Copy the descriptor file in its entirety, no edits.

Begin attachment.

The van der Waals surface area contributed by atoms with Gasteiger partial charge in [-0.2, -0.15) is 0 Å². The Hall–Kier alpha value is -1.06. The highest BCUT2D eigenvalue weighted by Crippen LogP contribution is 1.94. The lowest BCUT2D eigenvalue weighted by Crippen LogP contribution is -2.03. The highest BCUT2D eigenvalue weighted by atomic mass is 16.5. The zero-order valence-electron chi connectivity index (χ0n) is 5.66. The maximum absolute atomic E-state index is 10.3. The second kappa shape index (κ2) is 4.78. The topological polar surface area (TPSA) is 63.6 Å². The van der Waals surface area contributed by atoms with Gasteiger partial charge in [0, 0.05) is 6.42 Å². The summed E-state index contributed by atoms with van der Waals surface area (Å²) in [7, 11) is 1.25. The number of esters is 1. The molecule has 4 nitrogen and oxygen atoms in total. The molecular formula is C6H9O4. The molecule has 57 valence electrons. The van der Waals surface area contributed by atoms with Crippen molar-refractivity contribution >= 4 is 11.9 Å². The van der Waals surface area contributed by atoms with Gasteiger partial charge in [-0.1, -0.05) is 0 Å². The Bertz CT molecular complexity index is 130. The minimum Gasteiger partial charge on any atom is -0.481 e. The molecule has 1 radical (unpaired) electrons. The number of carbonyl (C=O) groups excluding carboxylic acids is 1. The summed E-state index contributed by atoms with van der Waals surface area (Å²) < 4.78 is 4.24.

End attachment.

The van der Waals surface area contributed by atoms with Gasteiger partial charge in [-0.2, -0.15) is 0 Å². The Hall–Kier alpha value is -1.06. The highest BCUT2D eigenvalue weighted by Crippen LogP contribution is 1.94. The lowest BCUT2D eigenvalue weighted by Crippen LogP contribution is -2.03. The highest BCUT2D eigenvalue weighted by atomic mass is 16.5. The zero-order valence-electron chi connectivity index (χ0n) is 5.66. The maximum absolute atomic E-state index is 10.3. The second kappa shape index (κ2) is 4.78. The topological polar surface area (TPSA) is 63.6 Å². The van der Waals surface area contributed by atoms with Gasteiger partial charge in [0, 0.05) is 6.42 Å². The summed E-state index contributed by atoms with van der Waals surface area (Å²) in [7, 11) is 1.25. The number of esters is 1. The molecule has 4 nitrogen and oxygen atoms in total. The molecular formula is C6H9O4. The molecule has 57 valence electrons. The van der Waals surface area contributed by atoms with Crippen molar-refractivity contribution >= 4 is 11.9 Å². The van der Waals surface area contributed by atoms with Gasteiger partial charge in [-0.1, -0.05) is 0 Å². The Bertz CT molecular complexity index is 130. The minimum Gasteiger partial charge on any atom is -0.481 e. The molecule has 1 radical (unpaired) electrons. The number of carbonyl (C=O) groups excluding carboxylic acids is 1. The summed E-state index contributed by atoms with van der Waals surface area (Å²) < 4.78 is 4.24.